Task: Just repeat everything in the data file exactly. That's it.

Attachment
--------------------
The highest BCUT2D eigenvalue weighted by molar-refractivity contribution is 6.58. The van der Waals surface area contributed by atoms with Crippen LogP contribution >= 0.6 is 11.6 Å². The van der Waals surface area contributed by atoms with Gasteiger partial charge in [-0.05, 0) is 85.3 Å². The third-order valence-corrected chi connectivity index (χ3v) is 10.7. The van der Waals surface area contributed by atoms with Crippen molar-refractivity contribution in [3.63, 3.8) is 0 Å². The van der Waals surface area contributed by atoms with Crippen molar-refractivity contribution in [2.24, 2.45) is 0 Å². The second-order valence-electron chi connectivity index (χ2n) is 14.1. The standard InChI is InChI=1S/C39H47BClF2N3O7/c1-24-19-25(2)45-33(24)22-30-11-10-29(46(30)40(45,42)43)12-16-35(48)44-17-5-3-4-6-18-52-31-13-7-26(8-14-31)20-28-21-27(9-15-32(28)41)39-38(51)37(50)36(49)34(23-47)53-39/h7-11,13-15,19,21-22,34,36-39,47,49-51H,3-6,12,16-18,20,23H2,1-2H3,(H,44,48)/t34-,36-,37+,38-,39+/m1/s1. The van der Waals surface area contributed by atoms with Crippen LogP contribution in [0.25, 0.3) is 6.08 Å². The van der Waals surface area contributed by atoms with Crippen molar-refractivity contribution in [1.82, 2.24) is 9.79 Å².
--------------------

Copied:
The highest BCUT2D eigenvalue weighted by molar-refractivity contribution is 6.58. The van der Waals surface area contributed by atoms with Crippen LogP contribution >= 0.6 is 11.6 Å². The van der Waals surface area contributed by atoms with Gasteiger partial charge in [-0.05, 0) is 85.3 Å². The third-order valence-corrected chi connectivity index (χ3v) is 10.7. The van der Waals surface area contributed by atoms with Crippen molar-refractivity contribution in [3.63, 3.8) is 0 Å². The van der Waals surface area contributed by atoms with Crippen molar-refractivity contribution in [2.24, 2.45) is 0 Å². The second-order valence-electron chi connectivity index (χ2n) is 14.1. The standard InChI is InChI=1S/C39H47BClF2N3O7/c1-24-19-25(2)45-33(24)22-30-11-10-29(46(30)40(45,42)43)12-16-35(48)44-17-5-3-4-6-18-52-31-13-7-26(8-14-31)20-28-21-27(9-15-32(28)41)39-38(51)37(50)36(49)34(23-47)53-39/h7-11,13-15,19,21-22,34,36-39,47,49-51H,3-6,12,16-18,20,23H2,1-2H3,(H,44,48)/t34-,36-,37+,38-,39+/m1/s1. The van der Waals surface area contributed by atoms with Crippen LogP contribution in [0.25, 0.3) is 6.08 Å². The van der Waals surface area contributed by atoms with Crippen molar-refractivity contribution in [1.82, 2.24) is 9.79 Å².